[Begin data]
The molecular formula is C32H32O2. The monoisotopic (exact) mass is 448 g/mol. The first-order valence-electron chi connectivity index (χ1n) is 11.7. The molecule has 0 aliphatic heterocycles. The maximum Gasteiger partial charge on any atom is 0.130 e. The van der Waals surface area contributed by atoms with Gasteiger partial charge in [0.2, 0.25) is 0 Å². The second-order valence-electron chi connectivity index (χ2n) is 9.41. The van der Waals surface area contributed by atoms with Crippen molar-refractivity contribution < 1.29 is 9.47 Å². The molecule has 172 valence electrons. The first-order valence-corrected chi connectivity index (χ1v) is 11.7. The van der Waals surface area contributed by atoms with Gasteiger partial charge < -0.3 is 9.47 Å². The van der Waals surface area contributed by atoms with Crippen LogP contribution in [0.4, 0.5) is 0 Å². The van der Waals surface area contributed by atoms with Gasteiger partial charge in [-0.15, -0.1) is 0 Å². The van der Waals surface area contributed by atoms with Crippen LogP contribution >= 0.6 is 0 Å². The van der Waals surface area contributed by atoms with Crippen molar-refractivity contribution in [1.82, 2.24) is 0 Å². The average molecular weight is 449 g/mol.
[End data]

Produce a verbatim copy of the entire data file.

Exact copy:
The molecular formula is C32H32O2. The monoisotopic (exact) mass is 448 g/mol. The first-order valence-electron chi connectivity index (χ1n) is 11.7. The molecule has 0 aliphatic heterocycles. The maximum Gasteiger partial charge on any atom is 0.130 e. The van der Waals surface area contributed by atoms with Gasteiger partial charge in [0.2, 0.25) is 0 Å². The second-order valence-electron chi connectivity index (χ2n) is 9.41. The van der Waals surface area contributed by atoms with Crippen molar-refractivity contribution < 1.29 is 9.47 Å². The molecule has 172 valence electrons. The first-order valence-corrected chi connectivity index (χ1v) is 11.7. The van der Waals surface area contributed by atoms with Gasteiger partial charge < -0.3 is 9.47 Å². The van der Waals surface area contributed by atoms with Crippen LogP contribution in [0.4, 0.5) is 0 Å². The van der Waals surface area contributed by atoms with Gasteiger partial charge in [-0.15, -0.1) is 0 Å². The van der Waals surface area contributed by atoms with Crippen LogP contribution >= 0.6 is 0 Å². The van der Waals surface area contributed by atoms with Crippen molar-refractivity contribution in [1.82, 2.24) is 0 Å². The average molecular weight is 449 g/mol.